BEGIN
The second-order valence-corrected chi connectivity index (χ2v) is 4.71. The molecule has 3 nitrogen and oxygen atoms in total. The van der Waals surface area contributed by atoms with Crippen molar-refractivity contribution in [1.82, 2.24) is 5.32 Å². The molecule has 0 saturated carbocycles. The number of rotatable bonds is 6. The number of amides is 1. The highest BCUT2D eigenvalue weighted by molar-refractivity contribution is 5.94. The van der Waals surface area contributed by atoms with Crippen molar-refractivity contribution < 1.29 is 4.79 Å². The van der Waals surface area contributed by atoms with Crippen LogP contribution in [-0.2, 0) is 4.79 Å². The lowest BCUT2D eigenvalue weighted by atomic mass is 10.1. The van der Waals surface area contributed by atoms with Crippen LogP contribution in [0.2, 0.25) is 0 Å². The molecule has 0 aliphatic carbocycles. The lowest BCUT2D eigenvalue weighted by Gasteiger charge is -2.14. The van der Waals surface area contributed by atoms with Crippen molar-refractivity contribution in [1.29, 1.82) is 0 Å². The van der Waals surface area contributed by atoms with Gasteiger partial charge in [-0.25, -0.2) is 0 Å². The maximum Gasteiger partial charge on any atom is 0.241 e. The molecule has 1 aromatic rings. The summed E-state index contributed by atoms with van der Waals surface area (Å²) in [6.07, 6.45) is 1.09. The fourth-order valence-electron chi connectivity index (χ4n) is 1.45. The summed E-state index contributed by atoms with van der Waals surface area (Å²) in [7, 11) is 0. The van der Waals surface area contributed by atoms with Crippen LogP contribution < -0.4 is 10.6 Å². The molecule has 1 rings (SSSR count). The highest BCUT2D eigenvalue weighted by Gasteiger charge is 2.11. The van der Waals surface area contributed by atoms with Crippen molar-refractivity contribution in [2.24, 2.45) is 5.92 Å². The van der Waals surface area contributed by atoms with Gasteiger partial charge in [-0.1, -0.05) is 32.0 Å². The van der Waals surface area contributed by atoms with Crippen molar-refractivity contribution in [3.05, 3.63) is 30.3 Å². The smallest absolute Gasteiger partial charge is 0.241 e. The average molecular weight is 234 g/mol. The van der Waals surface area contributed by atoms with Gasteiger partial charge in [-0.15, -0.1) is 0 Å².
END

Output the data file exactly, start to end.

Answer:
The second-order valence-corrected chi connectivity index (χ2v) is 4.71. The molecule has 3 nitrogen and oxygen atoms in total. The van der Waals surface area contributed by atoms with Crippen molar-refractivity contribution in [1.82, 2.24) is 5.32 Å². The molecule has 0 saturated carbocycles. The number of rotatable bonds is 6. The number of amides is 1. The highest BCUT2D eigenvalue weighted by molar-refractivity contribution is 5.94. The van der Waals surface area contributed by atoms with Crippen molar-refractivity contribution < 1.29 is 4.79 Å². The van der Waals surface area contributed by atoms with Crippen LogP contribution in [-0.2, 0) is 4.79 Å². The lowest BCUT2D eigenvalue weighted by atomic mass is 10.1. The van der Waals surface area contributed by atoms with Crippen LogP contribution in [0.2, 0.25) is 0 Å². The molecule has 0 aliphatic carbocycles. The lowest BCUT2D eigenvalue weighted by Gasteiger charge is -2.14. The van der Waals surface area contributed by atoms with Crippen molar-refractivity contribution in [1.29, 1.82) is 0 Å². The van der Waals surface area contributed by atoms with Gasteiger partial charge in [-0.25, -0.2) is 0 Å². The maximum Gasteiger partial charge on any atom is 0.241 e. The molecule has 1 aromatic rings. The summed E-state index contributed by atoms with van der Waals surface area (Å²) in [6.07, 6.45) is 1.09. The fourth-order valence-electron chi connectivity index (χ4n) is 1.45. The summed E-state index contributed by atoms with van der Waals surface area (Å²) in [7, 11) is 0. The van der Waals surface area contributed by atoms with Crippen LogP contribution < -0.4 is 10.6 Å². The molecule has 1 rings (SSSR count). The highest BCUT2D eigenvalue weighted by Gasteiger charge is 2.11. The van der Waals surface area contributed by atoms with Crippen molar-refractivity contribution in [2.24, 2.45) is 5.92 Å². The van der Waals surface area contributed by atoms with Gasteiger partial charge in [-0.1, -0.05) is 32.0 Å². The van der Waals surface area contributed by atoms with Crippen molar-refractivity contribution in [3.05, 3.63) is 30.3 Å². The smallest absolute Gasteiger partial charge is 0.241 e. The average molecular weight is 234 g/mol. The van der Waals surface area contributed by atoms with Gasteiger partial charge in [-0.15, -0.1) is 0 Å².